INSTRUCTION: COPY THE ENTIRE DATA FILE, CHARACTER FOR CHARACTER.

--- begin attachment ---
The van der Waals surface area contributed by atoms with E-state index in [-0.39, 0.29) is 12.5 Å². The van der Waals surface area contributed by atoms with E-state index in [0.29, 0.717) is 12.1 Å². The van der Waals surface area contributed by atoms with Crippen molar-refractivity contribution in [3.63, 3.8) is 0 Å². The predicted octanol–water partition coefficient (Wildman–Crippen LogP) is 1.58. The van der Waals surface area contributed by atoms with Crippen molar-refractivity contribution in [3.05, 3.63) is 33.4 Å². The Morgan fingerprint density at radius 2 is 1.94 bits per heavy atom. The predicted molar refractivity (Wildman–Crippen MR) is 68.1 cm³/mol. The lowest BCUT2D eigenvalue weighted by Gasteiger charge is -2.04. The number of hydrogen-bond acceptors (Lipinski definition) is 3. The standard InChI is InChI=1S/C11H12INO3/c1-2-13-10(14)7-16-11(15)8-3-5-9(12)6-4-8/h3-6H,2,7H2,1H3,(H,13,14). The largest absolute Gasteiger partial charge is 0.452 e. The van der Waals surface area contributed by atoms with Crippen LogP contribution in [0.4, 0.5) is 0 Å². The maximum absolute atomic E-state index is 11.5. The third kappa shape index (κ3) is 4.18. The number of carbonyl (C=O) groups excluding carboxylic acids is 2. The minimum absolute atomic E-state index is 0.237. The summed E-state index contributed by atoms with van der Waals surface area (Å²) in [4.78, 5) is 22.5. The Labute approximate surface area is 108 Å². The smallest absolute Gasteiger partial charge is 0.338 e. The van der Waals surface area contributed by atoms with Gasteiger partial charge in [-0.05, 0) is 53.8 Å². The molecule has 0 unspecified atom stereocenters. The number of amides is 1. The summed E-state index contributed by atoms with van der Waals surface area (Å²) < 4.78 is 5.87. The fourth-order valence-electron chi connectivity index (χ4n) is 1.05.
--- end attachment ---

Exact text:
The van der Waals surface area contributed by atoms with E-state index in [-0.39, 0.29) is 12.5 Å². The van der Waals surface area contributed by atoms with E-state index in [0.29, 0.717) is 12.1 Å². The van der Waals surface area contributed by atoms with Crippen molar-refractivity contribution in [3.63, 3.8) is 0 Å². The predicted octanol–water partition coefficient (Wildman–Crippen LogP) is 1.58. The van der Waals surface area contributed by atoms with Crippen molar-refractivity contribution in [3.05, 3.63) is 33.4 Å². The Morgan fingerprint density at radius 2 is 1.94 bits per heavy atom. The predicted molar refractivity (Wildman–Crippen MR) is 68.1 cm³/mol. The lowest BCUT2D eigenvalue weighted by Gasteiger charge is -2.04. The number of hydrogen-bond acceptors (Lipinski definition) is 3. The standard InChI is InChI=1S/C11H12INO3/c1-2-13-10(14)7-16-11(15)8-3-5-9(12)6-4-8/h3-6H,2,7H2,1H3,(H,13,14). The largest absolute Gasteiger partial charge is 0.452 e. The van der Waals surface area contributed by atoms with Crippen LogP contribution in [0.4, 0.5) is 0 Å². The maximum absolute atomic E-state index is 11.5. The third kappa shape index (κ3) is 4.18. The number of carbonyl (C=O) groups excluding carboxylic acids is 2. The minimum absolute atomic E-state index is 0.237. The summed E-state index contributed by atoms with van der Waals surface area (Å²) in [4.78, 5) is 22.5. The Labute approximate surface area is 108 Å². The smallest absolute Gasteiger partial charge is 0.338 e. The van der Waals surface area contributed by atoms with Gasteiger partial charge in [-0.05, 0) is 53.8 Å². The molecule has 0 unspecified atom stereocenters. The number of amides is 1. The summed E-state index contributed by atoms with van der Waals surface area (Å²) < 4.78 is 5.87. The fourth-order valence-electron chi connectivity index (χ4n) is 1.05.